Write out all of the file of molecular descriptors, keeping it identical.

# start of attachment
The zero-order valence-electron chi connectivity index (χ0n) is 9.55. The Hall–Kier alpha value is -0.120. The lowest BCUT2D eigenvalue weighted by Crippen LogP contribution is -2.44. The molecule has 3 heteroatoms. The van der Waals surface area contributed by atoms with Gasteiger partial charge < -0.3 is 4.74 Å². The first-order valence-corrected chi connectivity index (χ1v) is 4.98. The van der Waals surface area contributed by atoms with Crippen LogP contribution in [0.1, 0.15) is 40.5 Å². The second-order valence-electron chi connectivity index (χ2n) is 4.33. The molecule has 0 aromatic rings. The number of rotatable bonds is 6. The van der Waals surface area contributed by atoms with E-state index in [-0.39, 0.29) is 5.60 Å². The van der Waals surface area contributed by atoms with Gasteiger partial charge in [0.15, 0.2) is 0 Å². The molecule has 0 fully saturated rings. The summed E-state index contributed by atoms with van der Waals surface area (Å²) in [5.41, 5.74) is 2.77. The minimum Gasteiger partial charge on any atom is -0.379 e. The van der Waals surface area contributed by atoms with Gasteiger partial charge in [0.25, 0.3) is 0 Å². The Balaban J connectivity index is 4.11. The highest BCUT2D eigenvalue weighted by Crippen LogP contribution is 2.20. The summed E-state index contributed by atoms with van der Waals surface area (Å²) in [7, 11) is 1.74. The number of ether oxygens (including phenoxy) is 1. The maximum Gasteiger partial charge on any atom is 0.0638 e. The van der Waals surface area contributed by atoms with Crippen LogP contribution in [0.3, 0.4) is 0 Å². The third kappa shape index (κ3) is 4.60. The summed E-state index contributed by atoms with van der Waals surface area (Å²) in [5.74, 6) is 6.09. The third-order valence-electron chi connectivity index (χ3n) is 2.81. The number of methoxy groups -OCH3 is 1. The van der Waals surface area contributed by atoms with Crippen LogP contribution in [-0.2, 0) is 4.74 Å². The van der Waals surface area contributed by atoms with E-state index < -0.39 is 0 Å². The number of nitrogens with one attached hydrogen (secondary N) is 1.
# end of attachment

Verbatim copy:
The zero-order valence-electron chi connectivity index (χ0n) is 9.55. The Hall–Kier alpha value is -0.120. The lowest BCUT2D eigenvalue weighted by Crippen LogP contribution is -2.44. The molecule has 3 heteroatoms. The van der Waals surface area contributed by atoms with Gasteiger partial charge < -0.3 is 4.74 Å². The first-order valence-corrected chi connectivity index (χ1v) is 4.98. The van der Waals surface area contributed by atoms with Crippen LogP contribution in [0.1, 0.15) is 40.5 Å². The second-order valence-electron chi connectivity index (χ2n) is 4.33. The molecule has 0 aromatic rings. The number of rotatable bonds is 6. The van der Waals surface area contributed by atoms with E-state index in [-0.39, 0.29) is 5.60 Å². The van der Waals surface area contributed by atoms with Gasteiger partial charge in [0.15, 0.2) is 0 Å². The molecule has 0 fully saturated rings. The summed E-state index contributed by atoms with van der Waals surface area (Å²) in [5.41, 5.74) is 2.77. The minimum Gasteiger partial charge on any atom is -0.379 e. The van der Waals surface area contributed by atoms with Gasteiger partial charge in [0.25, 0.3) is 0 Å². The Balaban J connectivity index is 4.11. The highest BCUT2D eigenvalue weighted by Crippen LogP contribution is 2.20. The summed E-state index contributed by atoms with van der Waals surface area (Å²) in [7, 11) is 1.74. The number of ether oxygens (including phenoxy) is 1. The maximum Gasteiger partial charge on any atom is 0.0638 e. The van der Waals surface area contributed by atoms with Crippen LogP contribution in [0.3, 0.4) is 0 Å². The third kappa shape index (κ3) is 4.60. The summed E-state index contributed by atoms with van der Waals surface area (Å²) in [5.74, 6) is 6.09. The third-order valence-electron chi connectivity index (χ3n) is 2.81. The number of methoxy groups -OCH3 is 1. The van der Waals surface area contributed by atoms with Crippen LogP contribution in [-0.2, 0) is 4.74 Å². The van der Waals surface area contributed by atoms with E-state index < -0.39 is 0 Å². The number of nitrogens with one attached hydrogen (secondary N) is 1.